Robert Bork, the U.S. judge and legal scholar whose nomination to the Supreme Court by President Ronald Reagan set off a battle that lives on today long after the U.S. Senate rejected him, has died. He was 85.
There can be no doubt Bork died a bitter man with the legacy he was dealt by the likes of Sen. Ted Kennedy and the Senate liberals.
Bork died yesterday at Virginia Medical Center in Arlington, Virginia of heart disease.
The judge’s defeat in the Senate by a roll call of 58 to 42, the most votes ever against a Supreme Court nominee, established new rules for how prospective justices get selected and vetted. The word “borking” became a familiar term for public office candidates rejected in their quest for various positions.
In 1987, during Senate confirmation hearings nationally televised, the Senate Judiciary Committee delved into Bork’s ideology. Not merely legal qualifications, but his past commentary on controversial issues that became targets for his questioners.
Ideological lines were drawn almost overnight after President Reagan, on July 1, 1987, announced his selection of Bork, a judge on the Court of Appeals for the District of Columbia Circuit, to succeed Lewis F. Powell Jr., who was retiring.
Long before the confirmation process began, Senator Joseph Biden of Delaware, the Judiciary Committee chairman then seeking the 1988 Democratic presidential nomination (before bowing out due to resume plagiary), led the fight against Bork.
From civil right rulings Bork had made to abortion where he had testified at a 1981 Senate hearing that Roe v. Wade, Bork’s judicial thinking was brought under intense attack.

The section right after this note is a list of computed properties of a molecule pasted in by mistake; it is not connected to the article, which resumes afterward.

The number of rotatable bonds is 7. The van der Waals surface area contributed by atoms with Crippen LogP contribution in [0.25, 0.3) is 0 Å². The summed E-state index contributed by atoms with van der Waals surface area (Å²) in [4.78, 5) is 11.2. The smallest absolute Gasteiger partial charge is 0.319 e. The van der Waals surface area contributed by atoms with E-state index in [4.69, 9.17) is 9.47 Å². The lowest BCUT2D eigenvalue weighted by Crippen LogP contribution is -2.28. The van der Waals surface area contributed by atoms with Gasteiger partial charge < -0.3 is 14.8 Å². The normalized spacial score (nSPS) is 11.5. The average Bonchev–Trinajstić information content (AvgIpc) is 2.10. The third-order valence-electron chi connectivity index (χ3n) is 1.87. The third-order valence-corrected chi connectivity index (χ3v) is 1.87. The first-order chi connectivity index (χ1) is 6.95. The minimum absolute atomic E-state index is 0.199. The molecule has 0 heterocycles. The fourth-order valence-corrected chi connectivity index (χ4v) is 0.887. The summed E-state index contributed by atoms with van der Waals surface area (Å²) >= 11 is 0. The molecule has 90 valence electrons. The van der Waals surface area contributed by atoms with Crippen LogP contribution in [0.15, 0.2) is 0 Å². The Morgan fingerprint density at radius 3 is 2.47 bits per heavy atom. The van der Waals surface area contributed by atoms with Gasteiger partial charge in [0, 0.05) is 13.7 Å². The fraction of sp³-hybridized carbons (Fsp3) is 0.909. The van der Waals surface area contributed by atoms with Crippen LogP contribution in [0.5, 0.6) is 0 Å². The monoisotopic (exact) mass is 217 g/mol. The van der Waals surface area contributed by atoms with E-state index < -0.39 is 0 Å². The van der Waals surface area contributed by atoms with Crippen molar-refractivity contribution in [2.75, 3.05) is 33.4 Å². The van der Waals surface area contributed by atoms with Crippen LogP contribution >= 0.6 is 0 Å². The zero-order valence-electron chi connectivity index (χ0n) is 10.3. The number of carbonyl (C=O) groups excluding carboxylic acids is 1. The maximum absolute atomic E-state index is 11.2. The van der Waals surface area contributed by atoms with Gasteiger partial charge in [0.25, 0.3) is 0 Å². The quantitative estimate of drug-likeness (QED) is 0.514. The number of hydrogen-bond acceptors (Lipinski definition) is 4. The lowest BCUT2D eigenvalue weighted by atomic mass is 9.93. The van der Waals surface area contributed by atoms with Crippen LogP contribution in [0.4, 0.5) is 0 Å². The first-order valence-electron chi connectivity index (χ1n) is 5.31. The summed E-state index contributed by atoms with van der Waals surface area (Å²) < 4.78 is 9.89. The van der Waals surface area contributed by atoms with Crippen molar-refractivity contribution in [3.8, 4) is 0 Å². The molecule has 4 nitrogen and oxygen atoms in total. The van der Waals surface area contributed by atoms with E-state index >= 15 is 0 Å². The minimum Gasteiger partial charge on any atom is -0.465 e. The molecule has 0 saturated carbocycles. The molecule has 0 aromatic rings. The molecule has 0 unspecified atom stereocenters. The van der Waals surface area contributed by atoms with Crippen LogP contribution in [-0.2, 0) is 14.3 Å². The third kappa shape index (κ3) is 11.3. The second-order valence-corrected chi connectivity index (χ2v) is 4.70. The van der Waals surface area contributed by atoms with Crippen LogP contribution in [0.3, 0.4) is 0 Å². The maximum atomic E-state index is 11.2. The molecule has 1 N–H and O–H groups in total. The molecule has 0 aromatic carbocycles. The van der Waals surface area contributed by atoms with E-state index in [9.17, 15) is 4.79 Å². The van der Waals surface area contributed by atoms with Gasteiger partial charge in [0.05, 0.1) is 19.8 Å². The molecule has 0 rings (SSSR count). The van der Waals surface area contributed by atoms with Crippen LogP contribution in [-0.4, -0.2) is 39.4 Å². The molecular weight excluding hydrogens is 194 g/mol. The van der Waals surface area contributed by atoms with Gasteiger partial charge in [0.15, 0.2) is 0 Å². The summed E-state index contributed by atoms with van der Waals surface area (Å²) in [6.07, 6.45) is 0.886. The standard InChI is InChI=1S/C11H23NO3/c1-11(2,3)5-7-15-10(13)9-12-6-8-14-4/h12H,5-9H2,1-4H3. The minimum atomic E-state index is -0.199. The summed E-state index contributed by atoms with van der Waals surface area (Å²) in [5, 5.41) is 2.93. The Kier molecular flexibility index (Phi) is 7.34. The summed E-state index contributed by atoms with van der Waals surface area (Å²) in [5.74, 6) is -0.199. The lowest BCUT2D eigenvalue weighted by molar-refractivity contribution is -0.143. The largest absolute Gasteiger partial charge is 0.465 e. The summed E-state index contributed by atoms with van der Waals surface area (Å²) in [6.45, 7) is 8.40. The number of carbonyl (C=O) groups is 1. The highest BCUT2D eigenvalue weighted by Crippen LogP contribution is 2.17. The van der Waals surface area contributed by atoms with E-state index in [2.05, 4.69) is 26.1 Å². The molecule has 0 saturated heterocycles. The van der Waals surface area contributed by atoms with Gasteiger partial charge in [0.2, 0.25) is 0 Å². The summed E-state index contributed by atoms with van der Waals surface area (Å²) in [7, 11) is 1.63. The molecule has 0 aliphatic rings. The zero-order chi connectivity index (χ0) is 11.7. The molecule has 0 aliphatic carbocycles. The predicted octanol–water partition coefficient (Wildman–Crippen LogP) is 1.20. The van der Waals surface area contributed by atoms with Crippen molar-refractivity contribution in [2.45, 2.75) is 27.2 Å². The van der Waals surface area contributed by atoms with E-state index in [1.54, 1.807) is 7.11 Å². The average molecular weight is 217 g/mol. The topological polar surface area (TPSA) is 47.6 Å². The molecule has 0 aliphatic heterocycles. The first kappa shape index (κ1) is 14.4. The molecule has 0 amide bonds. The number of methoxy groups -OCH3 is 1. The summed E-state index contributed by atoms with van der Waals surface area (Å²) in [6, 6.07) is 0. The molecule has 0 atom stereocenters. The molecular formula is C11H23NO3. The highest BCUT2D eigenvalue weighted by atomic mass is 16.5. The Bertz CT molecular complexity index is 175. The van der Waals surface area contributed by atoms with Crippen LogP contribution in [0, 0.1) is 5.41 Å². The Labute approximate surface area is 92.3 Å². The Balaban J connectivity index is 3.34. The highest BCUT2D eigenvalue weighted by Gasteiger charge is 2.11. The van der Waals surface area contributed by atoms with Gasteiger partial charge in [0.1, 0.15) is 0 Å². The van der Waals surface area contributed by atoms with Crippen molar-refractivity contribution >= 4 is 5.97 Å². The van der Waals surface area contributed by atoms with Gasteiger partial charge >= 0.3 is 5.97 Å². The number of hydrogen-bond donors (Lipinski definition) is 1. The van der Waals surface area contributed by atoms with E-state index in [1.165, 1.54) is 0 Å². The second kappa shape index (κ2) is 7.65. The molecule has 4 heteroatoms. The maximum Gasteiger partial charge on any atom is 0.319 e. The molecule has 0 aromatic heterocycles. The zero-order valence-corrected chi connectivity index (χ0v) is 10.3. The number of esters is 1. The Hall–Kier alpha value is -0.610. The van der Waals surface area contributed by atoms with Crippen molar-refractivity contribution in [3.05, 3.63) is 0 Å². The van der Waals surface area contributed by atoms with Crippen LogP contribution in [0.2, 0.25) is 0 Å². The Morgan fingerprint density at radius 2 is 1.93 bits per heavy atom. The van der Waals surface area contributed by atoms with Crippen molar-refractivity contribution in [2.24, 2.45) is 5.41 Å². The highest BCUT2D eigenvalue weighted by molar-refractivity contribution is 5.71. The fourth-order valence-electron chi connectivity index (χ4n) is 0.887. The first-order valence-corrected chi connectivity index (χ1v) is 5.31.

No one was more of an anti-Bork advocate than Senator Edward Kennedy. He said Bork “is publicly itching to overrule many of the great decisions of the Supreme Court that seek to fulfill the promise of justice for all Americans.”
Hardly a correct statement, but enough to rally liberal senators to his “cause” and forever chisel in political granite the roots for today’s congressional gridlock in Washington.
Advocacy groups representing blacks, women and labor mobilized to defeat Bork. To join in, the American Civil Liberties Union dropped a 51-year-old neutrality policy on judicial and executive-branch nominations. Actor Gregory Peck narrated an anti-Bork television commercial by People for the American Way, a group founded by “All in the Family” producer Norman Lear.
Bork’s allies included Jerry Falwell’s Moral Majority which delivered more than 20,000 postcards to the Judiciary Committee supporting confirmation. Concerned Women for America ran radio ads in Washington and print ads in the home states of select senators.
All to no avail for Judge Bork.
On Oct. 6, the Senate committee voted 9-5 against recommending confirmation. All eight Democrats, plus Specter, voted against Bork. Facing pressure to withdraw before the full Senate voted, Bork vowed to fight on.
The vote set off a firestorm in Washington. Even the liberal Washington Post editorial board that had opposed Bork’s confirmation described the doomed confirmation as a campaign against him that “did not resemble an argument so much as a lynching.”
The full Senate’s 58-42 defeat of Bork on Oct. 23 was mostly along party lines, with six Republicans opposing him and two Democrats supporting him.
Foure months after the Senate vote, Bork stepped down as an appellate judge. He worked at the American Enterprise Institute until 2003, then at the Hudson Institute. He was an adviser to Republican nominee Mitt Romney in the 2012 presidential election.
The politics in Washington were changed for the worse that cold October day and have worsened by the year since.
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